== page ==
There are no clocks on a beach. It’s a timeless zone. One can’t imagine a time when there were no ocean waves crashing onto to the sandy shores around the globe. Who truly knows the millions or billions of years the oceans have existed? Did God say, “Let there be oceans,” or did a process of a cooling part of an exploding star start a billions-of-years process that eventually yielded oceans? Are there only oceans on earth? These are great questions.
What I do know is that I enjoy sitting in my beach chair at Atlantic Beach in Amagansett, just yards from the breaking waves. The ocean breezes at the beach on hot days are heavenly. A dip into the breaking waves always brings back great memories. Memories of my parents holding my hand and then of when my grown daughters were still my little children and I held their hands. Most of all there is an energy coming from the ocean that has a placating effect on my soul. I believe I do some of my best thinking at the beach.
At sixty-something, I do lots of sitting on beaches. I hardly ever sit alone. My wife Cindi is usually within feet of me. She usually is not sitting but standing in the surf of the breaking waves. This thrills her to no end. If the waves are gentle, then she swims through them, but never when it’s rough. The other day she said something I guess all south shore Long Island lifers understand. She said, “We live in a beach community.”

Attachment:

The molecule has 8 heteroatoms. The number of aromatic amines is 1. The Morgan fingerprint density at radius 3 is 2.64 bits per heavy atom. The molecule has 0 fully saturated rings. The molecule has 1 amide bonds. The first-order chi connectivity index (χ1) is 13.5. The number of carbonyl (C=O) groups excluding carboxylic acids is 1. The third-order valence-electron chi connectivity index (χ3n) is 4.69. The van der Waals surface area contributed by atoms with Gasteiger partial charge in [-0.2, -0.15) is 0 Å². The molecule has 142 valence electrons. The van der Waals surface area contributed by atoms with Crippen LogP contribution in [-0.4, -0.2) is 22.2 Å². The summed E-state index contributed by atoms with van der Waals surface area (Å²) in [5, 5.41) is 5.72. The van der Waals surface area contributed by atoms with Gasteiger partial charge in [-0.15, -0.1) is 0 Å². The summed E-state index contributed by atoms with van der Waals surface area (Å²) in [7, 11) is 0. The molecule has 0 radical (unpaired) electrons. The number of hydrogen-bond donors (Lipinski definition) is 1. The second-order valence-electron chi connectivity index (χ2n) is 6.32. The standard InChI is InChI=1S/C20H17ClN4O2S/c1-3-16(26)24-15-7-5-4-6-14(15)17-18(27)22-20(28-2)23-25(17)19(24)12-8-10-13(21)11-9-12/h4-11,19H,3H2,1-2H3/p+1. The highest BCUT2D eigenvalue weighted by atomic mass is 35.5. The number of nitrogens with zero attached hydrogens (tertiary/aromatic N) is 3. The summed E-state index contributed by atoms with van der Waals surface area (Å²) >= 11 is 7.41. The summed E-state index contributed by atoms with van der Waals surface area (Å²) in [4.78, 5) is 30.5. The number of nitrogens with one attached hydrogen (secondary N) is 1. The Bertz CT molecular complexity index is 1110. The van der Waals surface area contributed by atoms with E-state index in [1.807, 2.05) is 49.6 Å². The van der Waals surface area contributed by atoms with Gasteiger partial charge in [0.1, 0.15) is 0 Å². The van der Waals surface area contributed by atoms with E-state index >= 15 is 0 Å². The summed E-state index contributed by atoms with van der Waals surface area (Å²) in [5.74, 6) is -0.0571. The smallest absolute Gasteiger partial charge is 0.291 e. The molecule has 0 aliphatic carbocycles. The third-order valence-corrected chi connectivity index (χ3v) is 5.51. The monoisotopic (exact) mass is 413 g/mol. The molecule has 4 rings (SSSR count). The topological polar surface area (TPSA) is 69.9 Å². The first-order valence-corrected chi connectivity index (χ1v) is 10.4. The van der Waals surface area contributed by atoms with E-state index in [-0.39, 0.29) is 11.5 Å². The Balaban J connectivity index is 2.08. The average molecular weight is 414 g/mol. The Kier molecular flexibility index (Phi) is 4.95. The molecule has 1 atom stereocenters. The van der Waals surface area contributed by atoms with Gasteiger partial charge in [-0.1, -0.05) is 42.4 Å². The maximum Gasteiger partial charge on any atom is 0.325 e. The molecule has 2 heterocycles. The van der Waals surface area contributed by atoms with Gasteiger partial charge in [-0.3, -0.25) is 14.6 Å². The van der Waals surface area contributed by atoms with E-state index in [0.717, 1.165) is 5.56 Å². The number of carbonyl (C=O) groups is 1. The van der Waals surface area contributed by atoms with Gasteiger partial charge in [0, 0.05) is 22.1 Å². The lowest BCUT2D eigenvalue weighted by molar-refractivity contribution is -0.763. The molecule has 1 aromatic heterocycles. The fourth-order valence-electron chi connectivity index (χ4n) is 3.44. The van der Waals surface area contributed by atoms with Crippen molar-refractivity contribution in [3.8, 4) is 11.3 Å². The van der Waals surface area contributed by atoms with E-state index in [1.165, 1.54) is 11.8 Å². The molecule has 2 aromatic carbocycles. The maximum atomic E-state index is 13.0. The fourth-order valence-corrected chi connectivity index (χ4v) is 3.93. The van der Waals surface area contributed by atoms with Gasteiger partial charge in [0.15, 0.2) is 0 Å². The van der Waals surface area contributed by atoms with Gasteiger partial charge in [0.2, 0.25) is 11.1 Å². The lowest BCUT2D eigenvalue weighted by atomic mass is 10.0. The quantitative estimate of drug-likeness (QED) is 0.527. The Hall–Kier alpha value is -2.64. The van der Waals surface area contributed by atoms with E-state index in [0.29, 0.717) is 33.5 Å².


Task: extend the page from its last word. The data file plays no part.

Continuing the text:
I have been breathing ocean air for the last twenty years. I have lived in five locations but none of them more than a few miles from the Atlantic Ocean, a few of those years 452 steps from the breaking waves. When I was growing up in Westchester County, I always wondered what it was like to say, “Hey, I think I will drive down to the ocean to finish this coffee!” People do that in the Hamptons a lot.
There was a time when it was a big deal to get to the ocean. It took a few hours of driving or even a plane ticket. It was always amazing either getting off the plane and breathing those first breaths of tropical ocean air, or getting out of the car and feeling that first face blast of ocean breeze!
Heck, I enjoy that ocean air face blast all year ’round. I even do it when it’s way below freezing. In fact, I love walking or even cross-country skiing along the breaking waves after a big snowfall. I don’t take being able to do these things for granted; I didn’t always live near an ocean.
When you are young life seems so long and as you get older it just gets shorter and shorter. I am glad that all my successes and mistakes have landed me within minutes of the Atlantic Ocean.
I remember standing at its shoreline just hours before Hurricane Sandy. The ocean’s fury and energy was wild that evening.
To this day I still get a kick at watching folks who don’t live near an ocean standing at the foot of the breaking waves and just smiling. I remember as a kid how it felt to see that forever horizon and feel the foam of the surf eroding the sand beneath my toes and feet.
Living by the ocean all these years has changed who I am. Although I sail in Gardiner’s Bay, I live just 2 miles west of the breaking waves of the Atlantic Ocean. I see seagulls high in the sky every day. My Long Island born wife has taught me many positive things about living life full time on Long Island. It just has so many pluses. All lives have an expiration date, but there are no clocks at the ocean.